Back when I was a yamabushiThe yamabushi were (and still are) a group of mystical ascetics who live high in the mountains, practicing a nature-based spiritual path called Shugendō. In the world of the ninja coder, they’re invaluable to any clan that aims to conquer more than a tiny territory, because their knowledge of the trails and mountain passes is critical for moving troops and supplies from place to place. The word “yamabushi” is both singular and plural; it can mean the group or a single mountain man.Mystical mountain warriors who know the trails and passes in the mountains, and can help clans move troops and supplies around. The word “yamabushi” is both singular and plural; it can mean the group or a single mountain man., I met a woman named Kaoru, who also followed the Way of ShugendōThe mystical path or religion practiced by the yamabushi.The mystical path or religion practiced by the yamabushi.. She is from the Kōga region, just north of Iga Province. She and I were never of the same band of yamabushi, but we got along well, and have occasionally stayed in touch.

Recently, I heard that she was to begin teaching some basic classes in the use of the katana. I once tried to learn to use that noble blade, back when I first began my path as a warrior. I have since discovered that my own natural inclinations lean much more toward other weapons, such as the ninja-tōThe short sword most associated with ninjas. Note that unlike the katana and wakizashi carried by samurai, the ninja-tō was straight rather than curved. It was roughly the length of a wakizashi.

The ninja-tō was also generally of inferior workmanship compared to the more expensive blades available to samurai. Even if a ninja could acquire a katana, it would be too long and unwieldy to carry on most missions; ninja generally relied on smaller weapons like the shuriken and manrikigusari, and on more deniable weapons like the kama.

“Ninja-ken” is another perfectly acceptable name for this weapon; it’s like the difference between saying “ninja blade” and “ninja sword” in English.The short sword most associated with ninjas. Note that unlike the katana and wakizashi carried by samurai, the ninja-tō was straight rather than curved. Also known as a “ninja-ken”., sansetsukonA three-sectional staff. Looks vaguely like a nunchaku with an extra section. Famously used as an intimidation technique by one of the bad guys in Raiders of the Lost Ark, who smiled evilly and then folded it up into a coat-hanger.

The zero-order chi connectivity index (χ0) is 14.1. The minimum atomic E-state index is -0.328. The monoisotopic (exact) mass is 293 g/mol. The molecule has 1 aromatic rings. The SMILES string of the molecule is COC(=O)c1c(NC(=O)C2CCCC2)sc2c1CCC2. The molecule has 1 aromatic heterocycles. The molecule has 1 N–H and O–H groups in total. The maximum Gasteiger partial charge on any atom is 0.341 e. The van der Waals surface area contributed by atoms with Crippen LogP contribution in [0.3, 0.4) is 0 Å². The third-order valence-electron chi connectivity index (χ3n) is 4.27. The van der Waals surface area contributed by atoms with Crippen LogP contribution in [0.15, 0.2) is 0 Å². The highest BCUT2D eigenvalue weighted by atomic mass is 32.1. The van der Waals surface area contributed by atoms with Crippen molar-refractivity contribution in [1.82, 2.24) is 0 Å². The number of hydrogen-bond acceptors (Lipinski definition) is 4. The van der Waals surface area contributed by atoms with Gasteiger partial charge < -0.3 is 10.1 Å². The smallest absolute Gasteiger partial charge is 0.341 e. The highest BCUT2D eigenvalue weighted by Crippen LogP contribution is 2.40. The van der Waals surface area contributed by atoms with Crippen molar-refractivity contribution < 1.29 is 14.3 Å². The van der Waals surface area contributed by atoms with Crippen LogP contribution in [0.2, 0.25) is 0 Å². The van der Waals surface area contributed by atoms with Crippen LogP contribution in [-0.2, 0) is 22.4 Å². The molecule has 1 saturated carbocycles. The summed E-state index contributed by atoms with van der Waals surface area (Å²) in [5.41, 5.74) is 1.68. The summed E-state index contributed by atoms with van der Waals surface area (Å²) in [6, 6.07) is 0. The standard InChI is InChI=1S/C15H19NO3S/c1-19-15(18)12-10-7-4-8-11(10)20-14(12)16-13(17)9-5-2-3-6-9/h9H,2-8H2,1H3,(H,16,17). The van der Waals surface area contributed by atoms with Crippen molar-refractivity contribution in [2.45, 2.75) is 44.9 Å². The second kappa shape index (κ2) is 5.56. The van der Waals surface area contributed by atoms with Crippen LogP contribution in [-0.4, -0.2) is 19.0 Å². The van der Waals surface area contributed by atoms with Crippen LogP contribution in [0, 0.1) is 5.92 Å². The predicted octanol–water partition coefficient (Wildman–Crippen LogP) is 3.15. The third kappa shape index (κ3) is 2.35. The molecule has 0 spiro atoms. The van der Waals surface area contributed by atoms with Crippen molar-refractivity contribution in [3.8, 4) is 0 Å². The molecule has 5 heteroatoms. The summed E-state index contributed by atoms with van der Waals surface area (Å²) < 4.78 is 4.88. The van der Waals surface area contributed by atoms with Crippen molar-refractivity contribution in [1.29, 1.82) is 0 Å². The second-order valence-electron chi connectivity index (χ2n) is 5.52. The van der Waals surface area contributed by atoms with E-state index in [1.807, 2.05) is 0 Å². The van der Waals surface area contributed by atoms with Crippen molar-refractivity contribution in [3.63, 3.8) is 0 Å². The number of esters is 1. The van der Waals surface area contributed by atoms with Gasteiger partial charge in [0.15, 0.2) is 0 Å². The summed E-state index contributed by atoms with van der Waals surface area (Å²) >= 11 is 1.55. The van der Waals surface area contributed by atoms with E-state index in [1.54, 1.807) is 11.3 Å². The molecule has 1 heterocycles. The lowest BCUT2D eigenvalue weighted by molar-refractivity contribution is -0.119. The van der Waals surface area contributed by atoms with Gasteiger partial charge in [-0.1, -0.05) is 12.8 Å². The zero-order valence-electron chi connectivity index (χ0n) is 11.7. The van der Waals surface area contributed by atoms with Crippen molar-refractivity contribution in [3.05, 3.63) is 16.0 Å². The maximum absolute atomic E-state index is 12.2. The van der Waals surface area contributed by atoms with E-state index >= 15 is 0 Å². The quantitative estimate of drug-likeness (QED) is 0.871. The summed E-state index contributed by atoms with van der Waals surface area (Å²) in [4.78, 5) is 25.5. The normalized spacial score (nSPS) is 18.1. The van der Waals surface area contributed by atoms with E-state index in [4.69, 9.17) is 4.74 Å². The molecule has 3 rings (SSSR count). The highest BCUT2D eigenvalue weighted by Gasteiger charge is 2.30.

Three-sectional staff; weapon that looks like a nunchaku with three sticks instead of two., and manrikigusariA chain weapon with weights at both ends, which can be used for striking or entangling.A ninja weapon consisting of a length of chain with stuff at one or both ends. Generally has weights at both ends, but occasionally one weight will be replaced by a hook. The weapon can be used for entangling (by wrapping a weight around an enemy’s limb) or for a direct strike with one of the weights. It can also be used to entangle an enemy’s weapon with one end, then strike the enemy’s body with the weight on the other end. They hate that.

When the chain has one end attached to a kama, it’s known as a kusari-gama. (Kusari means “chain”; when it’s the second item in a compound word, it becomes -gusari. Similarly, kama becomes -gama in compounds.)
. But I still feel that I failed by not learning the katana.

Today she started her course, and I have decided I will give it one more try. But if my life becomes too busy, I will give myself permission to leave the class, and not consider it dishonor. After all, I have so many other things I must do, as well!

(Such as my Kongōshu style. I must continue working on that…)

A Very Important Reconnaissance Mission

Friday, February 3rd, 2012

Clan Hekoayu has identified a particular group in the territory we are planning to capture. They are called the Jōgehyō army, and they have a very unorthodox fighting style. They are skilled with kusarigamaA common ninja weapon: a one-handed scythe/sickle with a length of chain attached to the handle. The chain has either a hook or weight on the end of it.A common ninja weapon: a one-handed scythe/sickle with a length of chain attached to the handle. The chain has either a grappling hook or a weight attached to the end.

The scythe/sickle part alone is a kama, and is a common farming tool. With the chain attached, it’s pretty obviously a weapon, and would be treated as such by any authorities one might encounter.
s, like me — and they are fierce and wary.

We may not have to enter combat with them. If we do, we may not be able to beat them easily.

My task is to try find out what our options are. if we determine that the Jōgehyō would be too much effort, then we will have to tell Hekoayu to change all their plans that involve that area.

Unfortunately, I have a meeting (yes, another meeting!) in less than an hour… so my scouting will have to wait until Monday.

Beware the Tricks of Tanuki

Thursday, February 2nd, 2012

I have a shameful confession to make. It is an explanation for why I have been so quiet.

Last week, as I was preparing to leave Hoshiakari and go to Castle Noriaibasha, there was a knock at the door. “Who can that be?” I wondered, and opened it… to find a short, plump traveler in a straw hat.

“Pardon me, good sir,” he said, “would you happen to have any sake you can spare?”

“Is it not early in the morning for drinking?” I asked.

“Perhaps you may be right. Then might I trouble you for some tea?” he continued, insistently.